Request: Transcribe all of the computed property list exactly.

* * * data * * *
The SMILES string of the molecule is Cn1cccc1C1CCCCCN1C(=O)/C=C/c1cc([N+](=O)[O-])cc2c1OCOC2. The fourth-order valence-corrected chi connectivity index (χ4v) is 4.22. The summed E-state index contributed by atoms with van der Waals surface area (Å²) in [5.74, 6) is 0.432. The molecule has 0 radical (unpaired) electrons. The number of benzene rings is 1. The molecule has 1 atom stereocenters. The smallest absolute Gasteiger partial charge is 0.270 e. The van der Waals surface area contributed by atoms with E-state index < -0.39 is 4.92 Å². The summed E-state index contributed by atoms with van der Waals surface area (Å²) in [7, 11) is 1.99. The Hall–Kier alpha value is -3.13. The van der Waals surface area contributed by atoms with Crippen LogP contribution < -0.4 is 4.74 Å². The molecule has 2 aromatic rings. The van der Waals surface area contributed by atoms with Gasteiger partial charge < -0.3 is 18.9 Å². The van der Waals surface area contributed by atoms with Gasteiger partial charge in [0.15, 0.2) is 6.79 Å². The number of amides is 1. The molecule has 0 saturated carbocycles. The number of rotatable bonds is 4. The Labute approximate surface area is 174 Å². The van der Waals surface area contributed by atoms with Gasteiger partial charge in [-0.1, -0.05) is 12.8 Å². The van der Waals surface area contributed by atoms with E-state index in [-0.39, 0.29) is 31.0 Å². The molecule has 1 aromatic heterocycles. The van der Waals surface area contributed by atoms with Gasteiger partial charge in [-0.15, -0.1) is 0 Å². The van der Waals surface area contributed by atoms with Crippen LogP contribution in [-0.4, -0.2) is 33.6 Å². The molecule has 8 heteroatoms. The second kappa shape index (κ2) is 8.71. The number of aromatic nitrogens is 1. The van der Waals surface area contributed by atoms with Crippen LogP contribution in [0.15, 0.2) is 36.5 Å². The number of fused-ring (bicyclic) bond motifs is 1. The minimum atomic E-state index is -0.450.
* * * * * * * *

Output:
The SMILES string of the molecule is Cn1cccc1C1CCCCCN1C(=O)/C=C/c1cc([N+](=O)[O-])cc2c1OCOC2. The fourth-order valence-corrected chi connectivity index (χ4v) is 4.22. The summed E-state index contributed by atoms with van der Waals surface area (Å²) in [5.74, 6) is 0.432. The molecule has 0 radical (unpaired) electrons. The number of benzene rings is 1. The molecule has 1 atom stereocenters. The smallest absolute Gasteiger partial charge is 0.270 e. The van der Waals surface area contributed by atoms with E-state index < -0.39 is 4.92 Å². The summed E-state index contributed by atoms with van der Waals surface area (Å²) in [7, 11) is 1.99. The Hall–Kier alpha value is -3.13. The van der Waals surface area contributed by atoms with Crippen LogP contribution < -0.4 is 4.74 Å². The molecule has 2 aromatic rings. The van der Waals surface area contributed by atoms with Gasteiger partial charge < -0.3 is 18.9 Å². The van der Waals surface area contributed by atoms with Gasteiger partial charge in [0.15, 0.2) is 6.79 Å². The number of amides is 1. The molecule has 0 saturated carbocycles. The number of rotatable bonds is 4. The Labute approximate surface area is 174 Å². The van der Waals surface area contributed by atoms with Gasteiger partial charge in [-0.1, -0.05) is 12.8 Å². The van der Waals surface area contributed by atoms with E-state index in [-0.39, 0.29) is 31.0 Å². The molecule has 1 aromatic heterocycles. The van der Waals surface area contributed by atoms with Gasteiger partial charge in [-0.15, -0.1) is 0 Å². The van der Waals surface area contributed by atoms with Crippen LogP contribution in [-0.4, -0.2) is 33.6 Å². The molecule has 8 heteroatoms. The second kappa shape index (κ2) is 8.71. The number of aromatic nitrogens is 1. The van der Waals surface area contributed by atoms with Crippen LogP contribution in [0.15, 0.2) is 36.5 Å². The number of fused-ring (bicyclic) bond motifs is 1. The minimum atomic E-state index is -0.450.